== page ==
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Parkinson’s: Manage the Disease, Don’t Let it Manage You - April 11, 2015

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by: Thomas Davis, PT, MPT, Area Manager in Raleigh, NC

Approximately 1 million Americans are living with Parkinson’s disease, a chronic and progressive movement disorder.

Symptoms, which vary by individual, typically worsen over time and may include:

-Slowness of movements

-Tightness/stiffness in the extremities and trunk

-Balance and walking difficulties

-Changes in posture

managing parkinsons disease

CAUSE:

Despite years of intensive research, the cause(s) are unknown. Genetic factors may play a role, and illness or environmental toxins may contribute.   New research has focused on studying the chemical or genetic trigger that starts the depletion and death of the dopamine neurons with hopes of developing treatments to stop or reverse the disease. Dopamine neurons function as a neurotransmitter – a chemical released by the nerve cells to send signals to the other nerve cells. Dysfuction in this system is associated with PD and can lead to impaired mobility and tremors.

 

TREATMENT AND MANAGEMENT:

Although there is no cure for Parkinson’s, treatment options to manage symptoms include medication, surgery and physical therapy.mptoms.

Meanwhile, the Parkinson’s Disease Foundation (LINK) offers these recommendations for managing the disease:

-Keep track of when you need your medications

-Exercise

-Eat properly

-Cope with symptoms and side effects

-Find a support network

-Stay independent

 

PHYSICAL THERAPY AND EXERCISE:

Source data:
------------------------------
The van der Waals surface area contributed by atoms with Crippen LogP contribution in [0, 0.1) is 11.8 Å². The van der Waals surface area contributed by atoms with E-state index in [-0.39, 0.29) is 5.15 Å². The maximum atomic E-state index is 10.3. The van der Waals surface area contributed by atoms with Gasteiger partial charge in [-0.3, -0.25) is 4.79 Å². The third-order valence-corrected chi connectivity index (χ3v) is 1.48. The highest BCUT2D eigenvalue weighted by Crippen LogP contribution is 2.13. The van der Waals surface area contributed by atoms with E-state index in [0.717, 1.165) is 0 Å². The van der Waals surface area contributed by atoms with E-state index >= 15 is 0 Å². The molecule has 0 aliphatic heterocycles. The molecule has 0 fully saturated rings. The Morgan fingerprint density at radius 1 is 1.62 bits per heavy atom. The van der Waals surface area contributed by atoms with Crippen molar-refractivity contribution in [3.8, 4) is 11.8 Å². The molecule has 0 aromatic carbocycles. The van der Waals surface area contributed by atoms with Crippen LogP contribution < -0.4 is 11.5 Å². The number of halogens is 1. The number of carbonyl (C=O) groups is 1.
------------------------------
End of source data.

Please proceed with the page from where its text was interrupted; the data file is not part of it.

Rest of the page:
Mounting evidence suggests aerobic and learning-based exercises (given by a physical therapist) can help improve functional mobility in Parkinson’s patients.

Physical therapy that includes large amplitude rhythmic movements that challenge direction of movement as it relates to functional mobility tasks has been shown as an effective way to increase mobility independence. Physical therapy using postural re-education and center-of-gravity training techniques appear to be beneficial in the reduction of falls in both the general elderly population and those living with PD.

Other exercises that can improve cardiopulmonary function, balance, and movement include:

-Golf

-Tennis

-Tai chi

-Yoga

-Dancing

-Walking/marching

 

Choosing the right exercise program is will help maximize your return to independent mobility and minimize your risk of falls and injury. It is important to consult with your physical therapist and health care team to develop a program that is most suitable based on your impairments and current mobility level.

The right exercise program will challenge your motor planning, increase your heart rate, demand attention, and variably progress in difficulty over time.

Parkinson’s need not manage your life. Instead, patients can actively live with the disease by managing their medications and activities to promote a healthier lifestyle with safer mobility.

 



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